Apple is so committed to refining that an entire version of OS X, 10.6 Snow Leopard, was marketed as a refinement over 10.5 Leopard. No new features just refinements, the biggest being that the size of the OS decreased by several gigabytes. They’re so committed to refinements that the industrial design of the MacBook Pro they sell today (the non-retina version) is practically unchanged since the end of the George W. Bush administration, receiving only minor spec bumps since then.
Apple currently has three versions of the iPhone for sale. The 3GS, the 4, and the 4S. Each builds on the work of the previous model. The 3GS may have not been seen as a big innovation when it was released, but it improved on the iPhone 3G. The 4 was seen as a major release when compared to the 3GS, but the 4S was an incremental update.
All three of these phones build on Apple’s original vision of the iPhone. The hardware, software, specs, branding, marketing, and overall user experience gets a little better with each release. This refinement strategy helps generate actual profits. You get better at making the same thing year after year. You reduce parts. You streamline production. You make the messaging clearer. Consumers understand the narrative thread you have created and can follow along when you push new innovations.
Compare this with Samsung. Besides Apple, Samsung is currently the only successful smartphone manufacturer. (Don’t believe me? Look here.) Still, Samsung seems to me that they overemphasize innovation. They continuously release new form factors with new ideas about what the smartphone is. 5” screens, 3” screens, styluses, keyboards, projectors. Rarely does it feel like the thought process from one release carries over to the next release. They currently sell 148(!) models of both traditional cellphones and smartphones. If you take just their touchscreen Android smartphones, you’re still left with 43 individual products. 43! (Look at this post from Andrew Kim comparing the Apple and Samsung phone lineups. You’ll get dizzy looking at the Samsung offering.)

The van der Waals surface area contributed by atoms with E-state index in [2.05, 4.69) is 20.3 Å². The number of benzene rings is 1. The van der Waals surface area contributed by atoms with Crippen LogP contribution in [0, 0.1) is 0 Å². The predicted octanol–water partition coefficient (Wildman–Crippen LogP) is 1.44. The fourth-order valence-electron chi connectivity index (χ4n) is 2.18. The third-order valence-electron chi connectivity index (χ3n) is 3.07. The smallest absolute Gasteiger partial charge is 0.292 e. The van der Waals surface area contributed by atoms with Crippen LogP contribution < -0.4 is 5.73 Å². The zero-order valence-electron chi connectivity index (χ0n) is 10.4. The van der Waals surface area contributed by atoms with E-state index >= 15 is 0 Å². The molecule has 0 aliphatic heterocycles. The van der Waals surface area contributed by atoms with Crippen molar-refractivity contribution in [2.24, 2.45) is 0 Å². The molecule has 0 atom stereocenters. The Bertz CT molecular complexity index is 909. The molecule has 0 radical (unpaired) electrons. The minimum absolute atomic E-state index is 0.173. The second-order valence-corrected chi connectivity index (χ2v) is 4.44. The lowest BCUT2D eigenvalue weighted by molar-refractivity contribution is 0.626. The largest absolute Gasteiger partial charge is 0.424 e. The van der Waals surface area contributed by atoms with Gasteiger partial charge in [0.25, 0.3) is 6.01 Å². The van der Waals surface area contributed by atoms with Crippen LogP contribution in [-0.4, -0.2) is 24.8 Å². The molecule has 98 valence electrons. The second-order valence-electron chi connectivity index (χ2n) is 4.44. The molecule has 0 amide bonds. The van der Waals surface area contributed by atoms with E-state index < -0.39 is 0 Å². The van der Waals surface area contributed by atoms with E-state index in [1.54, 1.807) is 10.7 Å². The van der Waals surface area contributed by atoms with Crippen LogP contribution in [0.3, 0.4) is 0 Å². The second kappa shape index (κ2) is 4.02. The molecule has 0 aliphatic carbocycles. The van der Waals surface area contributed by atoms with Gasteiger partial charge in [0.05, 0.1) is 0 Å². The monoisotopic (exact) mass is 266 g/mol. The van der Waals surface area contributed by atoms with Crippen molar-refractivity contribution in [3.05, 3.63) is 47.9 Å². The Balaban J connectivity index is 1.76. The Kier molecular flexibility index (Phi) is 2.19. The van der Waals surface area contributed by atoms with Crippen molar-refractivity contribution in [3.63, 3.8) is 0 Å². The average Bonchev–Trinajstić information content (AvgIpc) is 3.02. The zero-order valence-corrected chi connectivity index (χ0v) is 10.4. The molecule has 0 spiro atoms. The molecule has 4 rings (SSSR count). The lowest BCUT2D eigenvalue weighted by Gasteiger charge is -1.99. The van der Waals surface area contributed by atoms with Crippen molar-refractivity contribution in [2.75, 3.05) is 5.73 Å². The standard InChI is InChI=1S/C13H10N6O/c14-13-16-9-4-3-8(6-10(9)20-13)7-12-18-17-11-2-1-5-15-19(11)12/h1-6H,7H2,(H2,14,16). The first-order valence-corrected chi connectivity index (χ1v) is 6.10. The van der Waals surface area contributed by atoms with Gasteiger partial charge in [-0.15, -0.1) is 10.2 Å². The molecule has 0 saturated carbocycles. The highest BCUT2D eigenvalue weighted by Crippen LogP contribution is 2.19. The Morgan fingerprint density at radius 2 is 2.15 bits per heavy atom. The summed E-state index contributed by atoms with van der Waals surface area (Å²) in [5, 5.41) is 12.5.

The advantage to their continuous innovation strategy is they can try out many ideas and let the market decide what they want in a phone. This disadvantage is they are confusing the hell out of the market. Is the Galaxy S II better than the Galaxy S Aviator? Why does the Galaxy S II for AT&T have a different GUI than the Galaxy S II for US Cellular?
It also causes them to divide the attention of their workforce, makes their supply chain overly complicated, and forces them to reinvent the wheel every time they bring a new phone into production. They never get a chance to fix the problems of the first gen products because in a sense, they only produce first gen products. Look, Samsung is very successful and they make good products. If they emphasized refinement more, they could be even more successful and make great products.
Refining and building on what came before leads to better products. Simple refinements may not always yield the most exciting results, but you end up making a genuinely better product both for the end user and for your company.
Matt Buchanan wrote a pretty good piece for BuzzFeed the other day which could basically serve as my last thought on Innovation vs. Refinement. I’ll paraphrase: The lack of emphasis on refinement has led to a permanent beta culture in technology with the promise always being that someday it will get fixed. Someday you will be able to upgrade to Android 4.0. Someday RIM will make the PlayBook better.
Innovation is important, exciting, and necessary. But so is Refinement. We need to celebrate refinement more than we have. However we shouldn’t be asking ourselves which is more important. Innovation and refinement are not goals. They are methods and strategies.
The question we should be asking: Is this Better? Thats the only question that matters.